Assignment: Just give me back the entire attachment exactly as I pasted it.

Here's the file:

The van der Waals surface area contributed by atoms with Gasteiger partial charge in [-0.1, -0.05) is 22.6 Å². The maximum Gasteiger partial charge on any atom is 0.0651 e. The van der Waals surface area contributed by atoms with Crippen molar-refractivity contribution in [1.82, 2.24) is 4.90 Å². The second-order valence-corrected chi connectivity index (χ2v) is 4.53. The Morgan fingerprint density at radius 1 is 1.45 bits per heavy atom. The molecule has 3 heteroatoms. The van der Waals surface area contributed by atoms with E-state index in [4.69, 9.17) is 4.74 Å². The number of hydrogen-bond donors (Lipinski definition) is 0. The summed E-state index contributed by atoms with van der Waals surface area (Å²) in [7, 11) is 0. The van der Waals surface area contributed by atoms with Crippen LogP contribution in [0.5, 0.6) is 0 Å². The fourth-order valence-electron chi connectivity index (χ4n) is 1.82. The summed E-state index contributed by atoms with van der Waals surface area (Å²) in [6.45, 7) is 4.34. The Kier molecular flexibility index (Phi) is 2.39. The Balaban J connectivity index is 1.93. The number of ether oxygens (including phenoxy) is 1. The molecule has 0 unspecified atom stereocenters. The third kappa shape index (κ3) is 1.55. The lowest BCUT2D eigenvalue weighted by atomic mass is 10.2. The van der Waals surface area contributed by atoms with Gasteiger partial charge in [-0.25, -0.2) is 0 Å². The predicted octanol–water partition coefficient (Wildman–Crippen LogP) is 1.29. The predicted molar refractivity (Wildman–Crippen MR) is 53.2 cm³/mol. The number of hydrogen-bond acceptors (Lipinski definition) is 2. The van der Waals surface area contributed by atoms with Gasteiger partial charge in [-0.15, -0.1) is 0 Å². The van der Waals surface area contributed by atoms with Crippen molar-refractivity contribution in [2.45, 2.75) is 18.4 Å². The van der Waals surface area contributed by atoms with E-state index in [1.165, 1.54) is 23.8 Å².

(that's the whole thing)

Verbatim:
The van der Waals surface area contributed by atoms with Gasteiger partial charge in [-0.1, -0.05) is 22.6 Å². The maximum Gasteiger partial charge on any atom is 0.0651 e. The van der Waals surface area contributed by atoms with Crippen molar-refractivity contribution in [1.82, 2.24) is 4.90 Å². The second-order valence-corrected chi connectivity index (χ2v) is 4.53. The Morgan fingerprint density at radius 1 is 1.45 bits per heavy atom. The molecule has 3 heteroatoms. The van der Waals surface area contributed by atoms with E-state index in [4.69, 9.17) is 4.74 Å². The number of hydrogen-bond donors (Lipinski definition) is 0. The summed E-state index contributed by atoms with van der Waals surface area (Å²) in [7, 11) is 0. The van der Waals surface area contributed by atoms with Crippen LogP contribution in [0.5, 0.6) is 0 Å². The fourth-order valence-electron chi connectivity index (χ4n) is 1.82. The summed E-state index contributed by atoms with van der Waals surface area (Å²) in [6.45, 7) is 4.34. The Kier molecular flexibility index (Phi) is 2.39. The Balaban J connectivity index is 1.93. The number of ether oxygens (including phenoxy) is 1. The molecule has 0 unspecified atom stereocenters. The third kappa shape index (κ3) is 1.55. The lowest BCUT2D eigenvalue weighted by atomic mass is 10.2. The van der Waals surface area contributed by atoms with Gasteiger partial charge in [-0.25, -0.2) is 0 Å². The predicted octanol–water partition coefficient (Wildman–Crippen LogP) is 1.29. The predicted molar refractivity (Wildman–Crippen MR) is 53.2 cm³/mol. The number of hydrogen-bond acceptors (Lipinski definition) is 2. The van der Waals surface area contributed by atoms with Gasteiger partial charge in [-0.15, -0.1) is 0 Å². The van der Waals surface area contributed by atoms with Crippen molar-refractivity contribution in [2.45, 2.75) is 18.4 Å². The van der Waals surface area contributed by atoms with E-state index in [1.165, 1.54) is 23.8 Å².